An appurtenance is something subordinate to or belonging to another larger, principal entity, that is, an adjunct, satellite or accessory that generally accompanies something else.[1] The word derives from Latin appertinere, "to appertain".

In a legal context, an appurtenance refers to a right, privilege, or improvement belonging to or which accompanies a principal property.[1] It could for instance refer to an empty portion of land behind an adjoining house that is therefore regarded as that house's back yard. The idea being expressed is that the back yard "belongs" to the house, which is the more significant of the two. In 1919, the Supreme Court of Minnesota adopted the following definition of an appurtenance: "That which belongs to something else. Something annexed to another thing more worthy." – Cohen v Whitcomb, (1919 142 Minn 20).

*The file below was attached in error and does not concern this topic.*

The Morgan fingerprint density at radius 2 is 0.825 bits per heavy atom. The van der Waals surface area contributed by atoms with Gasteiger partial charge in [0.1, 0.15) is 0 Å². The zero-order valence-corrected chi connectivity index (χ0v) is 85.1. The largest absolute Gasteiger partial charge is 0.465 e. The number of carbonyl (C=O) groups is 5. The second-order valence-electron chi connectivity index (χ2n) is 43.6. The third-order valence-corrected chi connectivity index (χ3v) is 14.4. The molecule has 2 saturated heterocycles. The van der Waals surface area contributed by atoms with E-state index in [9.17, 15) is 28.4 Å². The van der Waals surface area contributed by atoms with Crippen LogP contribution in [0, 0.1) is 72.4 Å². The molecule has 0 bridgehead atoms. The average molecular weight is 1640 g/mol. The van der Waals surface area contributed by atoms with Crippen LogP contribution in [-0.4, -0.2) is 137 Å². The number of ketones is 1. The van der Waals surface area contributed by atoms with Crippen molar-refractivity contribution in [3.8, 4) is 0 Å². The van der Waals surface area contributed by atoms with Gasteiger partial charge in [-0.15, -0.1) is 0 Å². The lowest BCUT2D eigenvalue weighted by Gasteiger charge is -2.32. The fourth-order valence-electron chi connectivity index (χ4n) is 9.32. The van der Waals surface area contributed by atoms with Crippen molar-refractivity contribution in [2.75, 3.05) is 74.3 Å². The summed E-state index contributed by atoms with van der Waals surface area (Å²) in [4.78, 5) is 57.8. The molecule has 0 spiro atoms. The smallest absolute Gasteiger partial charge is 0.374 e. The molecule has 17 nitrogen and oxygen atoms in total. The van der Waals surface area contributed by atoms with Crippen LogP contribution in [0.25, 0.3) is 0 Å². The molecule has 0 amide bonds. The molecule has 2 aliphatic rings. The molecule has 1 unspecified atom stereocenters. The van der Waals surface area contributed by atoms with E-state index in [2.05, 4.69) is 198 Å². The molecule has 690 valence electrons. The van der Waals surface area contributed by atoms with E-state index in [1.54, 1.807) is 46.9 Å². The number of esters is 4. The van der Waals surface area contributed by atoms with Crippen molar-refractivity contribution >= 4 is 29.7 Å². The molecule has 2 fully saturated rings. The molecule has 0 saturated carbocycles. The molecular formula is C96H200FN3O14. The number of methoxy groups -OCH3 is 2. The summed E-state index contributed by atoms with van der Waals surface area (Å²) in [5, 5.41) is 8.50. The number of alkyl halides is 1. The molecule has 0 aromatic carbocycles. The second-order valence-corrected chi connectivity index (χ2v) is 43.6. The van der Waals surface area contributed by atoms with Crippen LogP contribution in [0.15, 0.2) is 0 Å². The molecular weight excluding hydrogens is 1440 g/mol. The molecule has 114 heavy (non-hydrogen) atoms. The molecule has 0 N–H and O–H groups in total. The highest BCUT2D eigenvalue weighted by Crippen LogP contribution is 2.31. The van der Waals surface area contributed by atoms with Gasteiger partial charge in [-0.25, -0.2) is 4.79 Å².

In Gestalt theory, appurtenance (or "belongingness") is the relation between two things seen which exert influence on each other. For example, fields of color exert influence on each other. "A field part x is determined in its appearance by its 'appurtenance' to other field parts. The more x belongs to the field part y, the more will its whiteness be determined by the gradient xy, and the less it belongs to the part z, the less will its whiteness depend on the gradient xz."[2]

In lexicology, an appurtenance is a modifier that is appended or prepended to another word to coin a new word that expresses "belongingness". In the English language, appurtenances are most commonly found in toponyms and demonyms, for example, 'Israeli', 'Bengali' etc. have an -i suffix of appurtenance.

See alsoEdit


  1. ^ a b "Appurtenance". Random House. Retrieved February 23, 2018.
  2. ^ Koffka (1935) p. 246 qtd in Gilchrist, Alan (2006), Seeing Black and White, Oxford University Press, p. 63.